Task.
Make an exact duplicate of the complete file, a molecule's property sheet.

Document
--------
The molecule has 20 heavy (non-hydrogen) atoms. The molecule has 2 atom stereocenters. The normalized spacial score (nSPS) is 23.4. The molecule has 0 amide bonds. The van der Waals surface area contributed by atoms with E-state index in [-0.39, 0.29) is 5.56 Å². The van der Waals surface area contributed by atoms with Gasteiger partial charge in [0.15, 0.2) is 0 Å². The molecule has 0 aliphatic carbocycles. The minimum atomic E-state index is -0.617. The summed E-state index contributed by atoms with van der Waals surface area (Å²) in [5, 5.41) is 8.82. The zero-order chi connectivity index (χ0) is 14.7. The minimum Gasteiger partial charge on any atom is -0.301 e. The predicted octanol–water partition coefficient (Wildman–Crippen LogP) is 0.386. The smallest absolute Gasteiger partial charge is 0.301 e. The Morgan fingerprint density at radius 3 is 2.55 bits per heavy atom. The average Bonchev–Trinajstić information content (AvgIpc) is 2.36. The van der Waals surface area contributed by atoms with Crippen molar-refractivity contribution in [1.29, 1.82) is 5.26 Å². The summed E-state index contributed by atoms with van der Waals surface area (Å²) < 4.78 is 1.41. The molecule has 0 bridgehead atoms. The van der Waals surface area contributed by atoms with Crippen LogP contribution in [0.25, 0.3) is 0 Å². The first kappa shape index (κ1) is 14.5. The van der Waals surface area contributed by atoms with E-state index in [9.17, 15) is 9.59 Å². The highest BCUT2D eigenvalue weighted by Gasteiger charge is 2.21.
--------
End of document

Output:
The molecule has 20 heavy (non-hydrogen) atoms. The molecule has 2 atom stereocenters. The normalized spacial score (nSPS) is 23.4. The molecule has 0 amide bonds. The van der Waals surface area contributed by atoms with E-state index in [-0.39, 0.29) is 5.56 Å². The van der Waals surface area contributed by atoms with Gasteiger partial charge in [0.15, 0.2) is 0 Å². The molecule has 0 aliphatic carbocycles. The minimum atomic E-state index is -0.617. The summed E-state index contributed by atoms with van der Waals surface area (Å²) in [5, 5.41) is 8.82. The zero-order chi connectivity index (χ0) is 14.7. The minimum Gasteiger partial charge on any atom is -0.301 e. The predicted octanol–water partition coefficient (Wildman–Crippen LogP) is 0.386. The smallest absolute Gasteiger partial charge is 0.301 e. The Morgan fingerprint density at radius 3 is 2.55 bits per heavy atom. The average Bonchev–Trinajstić information content (AvgIpc) is 2.36. The van der Waals surface area contributed by atoms with Crippen molar-refractivity contribution in [1.29, 1.82) is 5.26 Å². The summed E-state index contributed by atoms with van der Waals surface area (Å²) < 4.78 is 1.41. The molecule has 0 bridgehead atoms. The van der Waals surface area contributed by atoms with Crippen LogP contribution in [0.25, 0.3) is 0 Å². The first kappa shape index (κ1) is 14.5. The van der Waals surface area contributed by atoms with E-state index in [9.17, 15) is 9.59 Å². The highest BCUT2D eigenvalue weighted by Gasteiger charge is 2.21.